3 People Share How They Coped With Depression After A Breakup


Jessica Munoz

Breakups affect everyone differently. Not everyone bounces back with finesse and a newly optimistic outlook on life. Sometimes it's the complete opposite. Sometimes we shut down and close off. Sometimes we have ill-natured thoughts of our ex and of ourselves, or feel hopeless and unworthy of love (and life).

It can be a very dark place, but having faith in our ability to pull ourselves out of depression is a powerful antidote. Is does get better, but it starts with finding love for yourself and being proactive in taking the steps you need to mend. Today we've rounded up some of our favorite stories from people who've fallen to the breaking point and made it back.

Going To Meetups

"There were nights I woke up screaming and days where I wished that the plane would crash, that I would die in my sleep, that I would get in a terrible car accident...Depression really is like living under a rock. Everything is dark. There is no light at the end of the tunnel, and it really is a crippling sensation. Sleep is perhaps the only relief, but even that’s temporary.”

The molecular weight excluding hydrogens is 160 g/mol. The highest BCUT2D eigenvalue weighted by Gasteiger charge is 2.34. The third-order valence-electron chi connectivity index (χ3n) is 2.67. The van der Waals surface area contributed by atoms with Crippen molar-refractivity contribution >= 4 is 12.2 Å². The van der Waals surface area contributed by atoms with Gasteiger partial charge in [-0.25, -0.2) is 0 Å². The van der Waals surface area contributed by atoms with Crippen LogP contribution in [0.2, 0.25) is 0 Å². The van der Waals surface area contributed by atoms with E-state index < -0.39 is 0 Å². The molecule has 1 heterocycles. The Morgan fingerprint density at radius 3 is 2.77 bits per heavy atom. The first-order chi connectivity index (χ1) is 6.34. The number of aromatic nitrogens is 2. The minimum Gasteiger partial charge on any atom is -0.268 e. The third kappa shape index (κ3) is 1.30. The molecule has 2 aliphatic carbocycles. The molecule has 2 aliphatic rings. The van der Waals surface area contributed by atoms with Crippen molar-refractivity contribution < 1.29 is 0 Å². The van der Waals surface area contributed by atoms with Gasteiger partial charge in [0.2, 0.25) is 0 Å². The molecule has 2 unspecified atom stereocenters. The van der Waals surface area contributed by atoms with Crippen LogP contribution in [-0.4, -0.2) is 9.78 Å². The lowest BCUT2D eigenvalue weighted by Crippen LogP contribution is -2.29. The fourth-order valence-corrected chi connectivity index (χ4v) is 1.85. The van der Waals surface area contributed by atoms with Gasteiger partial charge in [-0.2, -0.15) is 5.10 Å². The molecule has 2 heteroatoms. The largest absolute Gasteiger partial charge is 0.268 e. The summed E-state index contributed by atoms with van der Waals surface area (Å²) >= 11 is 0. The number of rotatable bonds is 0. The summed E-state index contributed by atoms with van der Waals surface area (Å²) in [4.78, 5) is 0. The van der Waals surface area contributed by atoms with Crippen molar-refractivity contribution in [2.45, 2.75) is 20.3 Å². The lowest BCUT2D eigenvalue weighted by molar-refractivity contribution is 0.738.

Clarissa shares how she became tired of being depressed and how she used Meet Up to pull herself out of it. (xojane.com)

Having Affirmations

“When I’m feeling anxious, insecure, and upset, I’m experiencing a drop in my brain’s dopamine and serotonin levels. These drops undermine my feelings of optimism and confidence, and drive me to seek out the false reward of reassurance and closeness with my ex-lover.”

One of 22 affirmations to help you get out of your breakup slump. (psychologytoday.com)

Creating A 30-Day Bucket List

“The first three months of the breakup were particularly difficult. I was crying every day. It was hard to make it through the week. To make matters worse, I found out that my ex started seeing someone from work a few weeks after our breakup. This was particularly painful and made me question our entire relationship and breakup. I'm a shy person and I realized I could spend the next several months or even years coming home from work, doing nothing, and getting into a funk. A friend told me of a 30-day list -- do one new thing every day for 30 days.”

Alison shares how making a bucket list after her 9-year relationship ended helped her find a way out of depression (huffingtonpost.com)

Last of all: bucket lists, affirmations, and meetups are excellent tools, but sometimes we just need to talk it out. If you're feeling overwhelmed by your feelings or hopeless, make sure you ask for help or talk to someone one-on-one. You don't need to go through this alone. You can also download the Mend app for virtual support and community.

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